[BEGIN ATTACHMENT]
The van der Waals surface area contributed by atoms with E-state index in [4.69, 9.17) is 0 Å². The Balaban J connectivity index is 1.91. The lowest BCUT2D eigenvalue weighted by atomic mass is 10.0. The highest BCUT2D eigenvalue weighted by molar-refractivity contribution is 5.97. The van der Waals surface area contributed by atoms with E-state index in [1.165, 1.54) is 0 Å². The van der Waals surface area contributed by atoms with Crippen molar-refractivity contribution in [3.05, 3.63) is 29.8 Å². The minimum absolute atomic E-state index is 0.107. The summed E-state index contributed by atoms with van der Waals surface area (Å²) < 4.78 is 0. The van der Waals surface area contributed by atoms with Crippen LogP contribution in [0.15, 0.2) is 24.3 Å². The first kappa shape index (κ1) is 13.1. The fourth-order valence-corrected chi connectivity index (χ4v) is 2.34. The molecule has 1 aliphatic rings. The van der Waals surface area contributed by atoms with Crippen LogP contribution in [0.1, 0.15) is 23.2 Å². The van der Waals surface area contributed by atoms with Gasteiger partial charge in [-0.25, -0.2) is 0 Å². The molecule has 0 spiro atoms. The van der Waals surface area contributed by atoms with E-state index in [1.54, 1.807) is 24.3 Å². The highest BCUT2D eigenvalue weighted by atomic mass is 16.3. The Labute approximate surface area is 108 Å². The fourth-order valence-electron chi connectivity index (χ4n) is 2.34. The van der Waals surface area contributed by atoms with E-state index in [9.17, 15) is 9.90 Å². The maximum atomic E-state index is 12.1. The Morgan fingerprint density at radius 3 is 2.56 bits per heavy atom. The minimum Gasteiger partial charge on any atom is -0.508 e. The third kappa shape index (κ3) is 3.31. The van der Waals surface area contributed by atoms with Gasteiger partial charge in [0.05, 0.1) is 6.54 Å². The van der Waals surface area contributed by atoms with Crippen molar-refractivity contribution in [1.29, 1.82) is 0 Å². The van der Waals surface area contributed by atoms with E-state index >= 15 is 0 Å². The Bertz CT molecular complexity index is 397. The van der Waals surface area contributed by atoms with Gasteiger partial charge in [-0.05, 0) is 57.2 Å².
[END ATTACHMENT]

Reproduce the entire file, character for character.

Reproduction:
The van der Waals surface area contributed by atoms with E-state index in [4.69, 9.17) is 0 Å². The Balaban J connectivity index is 1.91. The lowest BCUT2D eigenvalue weighted by atomic mass is 10.0. The highest BCUT2D eigenvalue weighted by molar-refractivity contribution is 5.97. The van der Waals surface area contributed by atoms with E-state index in [1.165, 1.54) is 0 Å². The van der Waals surface area contributed by atoms with Crippen molar-refractivity contribution in [3.05, 3.63) is 29.8 Å². The minimum absolute atomic E-state index is 0.107. The summed E-state index contributed by atoms with van der Waals surface area (Å²) < 4.78 is 0. The van der Waals surface area contributed by atoms with Crippen LogP contribution in [0.15, 0.2) is 24.3 Å². The first kappa shape index (κ1) is 13.1. The fourth-order valence-corrected chi connectivity index (χ4v) is 2.34. The molecule has 1 aliphatic rings. The van der Waals surface area contributed by atoms with Crippen LogP contribution in [0.1, 0.15) is 23.2 Å². The van der Waals surface area contributed by atoms with Gasteiger partial charge in [-0.25, -0.2) is 0 Å². The molecule has 0 spiro atoms. The van der Waals surface area contributed by atoms with E-state index in [1.54, 1.807) is 24.3 Å². The highest BCUT2D eigenvalue weighted by atomic mass is 16.3. The Labute approximate surface area is 108 Å². The fourth-order valence-electron chi connectivity index (χ4n) is 2.34. The van der Waals surface area contributed by atoms with E-state index in [9.17, 15) is 9.90 Å². The maximum atomic E-state index is 12.1. The Morgan fingerprint density at radius 3 is 2.56 bits per heavy atom. The minimum Gasteiger partial charge on any atom is -0.508 e. The third kappa shape index (κ3) is 3.31. The van der Waals surface area contributed by atoms with Gasteiger partial charge in [0.05, 0.1) is 6.54 Å². The van der Waals surface area contributed by atoms with Crippen molar-refractivity contribution in [1.29, 1.82) is 0 Å². The van der Waals surface area contributed by atoms with E-state index >= 15 is 0 Å². The Bertz CT molecular complexity index is 397. The van der Waals surface area contributed by atoms with Gasteiger partial charge in [-0.05, 0) is 57.2 Å².